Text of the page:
Great article by Dr Samuel Chand
Waiting for someone to call me into the auditorium, I stared out the window. As I meditated on the points I wanted to cover as a featured speaker a nearby leadership conference, something in the street below caught my attention.
A man stood on a ladder painting, which was not that uncommon of a sight. I smiled, remembering my student days in college. I had spent my summers doing that kind of work. However, I couldn’t take my eyes off the man. For several minutes, I watched his graceful motions as he moved his brush and roller across the surface.
As I watched, I noticed that this painter was only covering a limited area. He stretched as far as he could to the left, to the right and even reached above his head. It also occurred to me that he was only going to the height that he was comfortable at, even though the extension ladder he was using could reach much higher.
From my painting experience, I remembered that once I was on the ladder and had the necessary resources, I painted a much larger area before taking the additional time needed to climb down and relocate the ladder. It was an efficient method.
“Why isn’t he going higher to paint all the way up?” I asked myself. “What would allow him to go higher?” Then I saw the reason: no one was holding his ladder. By himself, the painter couldn’t go any further. He had done everything he could by himself.
He needed help.
As I watched his graceful strokes, I realized the leadership parallels. Whether we’re talking about churches, businesses or non-profit organizations, the effectiveness of a leader depends on those who are in support roles; the persons holding the ladder.
The height that a visionary leader can reach on the ladder to their vision is not controlled by the leader’s capabilities. It’s not even controlled by how inspiring their vision may be.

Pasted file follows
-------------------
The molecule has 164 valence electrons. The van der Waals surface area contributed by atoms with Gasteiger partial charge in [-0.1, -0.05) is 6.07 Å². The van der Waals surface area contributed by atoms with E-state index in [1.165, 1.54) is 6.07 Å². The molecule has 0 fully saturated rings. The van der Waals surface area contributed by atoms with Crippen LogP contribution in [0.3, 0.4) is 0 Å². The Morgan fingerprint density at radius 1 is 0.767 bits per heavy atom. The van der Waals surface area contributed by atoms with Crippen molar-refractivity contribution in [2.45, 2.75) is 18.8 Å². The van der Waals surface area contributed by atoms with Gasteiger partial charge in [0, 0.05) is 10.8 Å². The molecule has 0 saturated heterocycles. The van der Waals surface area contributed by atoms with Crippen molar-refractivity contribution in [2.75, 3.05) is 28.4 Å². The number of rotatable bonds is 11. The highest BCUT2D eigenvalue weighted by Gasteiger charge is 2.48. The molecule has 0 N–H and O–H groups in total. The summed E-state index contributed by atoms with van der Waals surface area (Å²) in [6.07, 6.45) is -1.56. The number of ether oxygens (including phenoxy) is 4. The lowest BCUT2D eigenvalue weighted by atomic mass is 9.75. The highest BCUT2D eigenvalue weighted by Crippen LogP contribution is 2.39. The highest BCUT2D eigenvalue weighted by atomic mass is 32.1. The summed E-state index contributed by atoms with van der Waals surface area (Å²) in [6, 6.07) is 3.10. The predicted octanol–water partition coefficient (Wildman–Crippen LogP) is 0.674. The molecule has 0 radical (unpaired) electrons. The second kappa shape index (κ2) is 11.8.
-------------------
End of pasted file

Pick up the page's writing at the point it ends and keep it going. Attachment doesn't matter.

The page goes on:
It’s controlled by who’s holding the ladder.
Then another thought struck me: Those who hold the ladders are as important as the leaders themselves. The visionaries could have all the training possible, the most expensive equipment, years of experience and knowledge about painting, and a blend of expertise and passion about their craft. However, that’s not the deciding factor.
The ladder holder determines the height to which the ladder climber ascends. A ladder holder who may be very capable with a 20-foot extension ladder (or vision) may not be the person you want holding your 45-foot extension ladder (a new or enlarged vision).
As you continue to grow and build your church, business, or organization, continue to look for ladder holders; people who meet the necessary qualifications and know how to lead, not simply manage. Old ladder holders are rarely adequate at holding new ladders.
Dr. Samuel Chand is sought after by churches and businesses alike for his pragmatic and authentic approach to producing leaders. A “dream releaser” and consultant to many of today’s emerging leaders, Chand is the author of seven books, including his latest release, “Ladder Focus.” You can discover more about Chand at http://www.samchand.com.
Copyright © 2008 Dr. Samuel Chand. All rights reserved.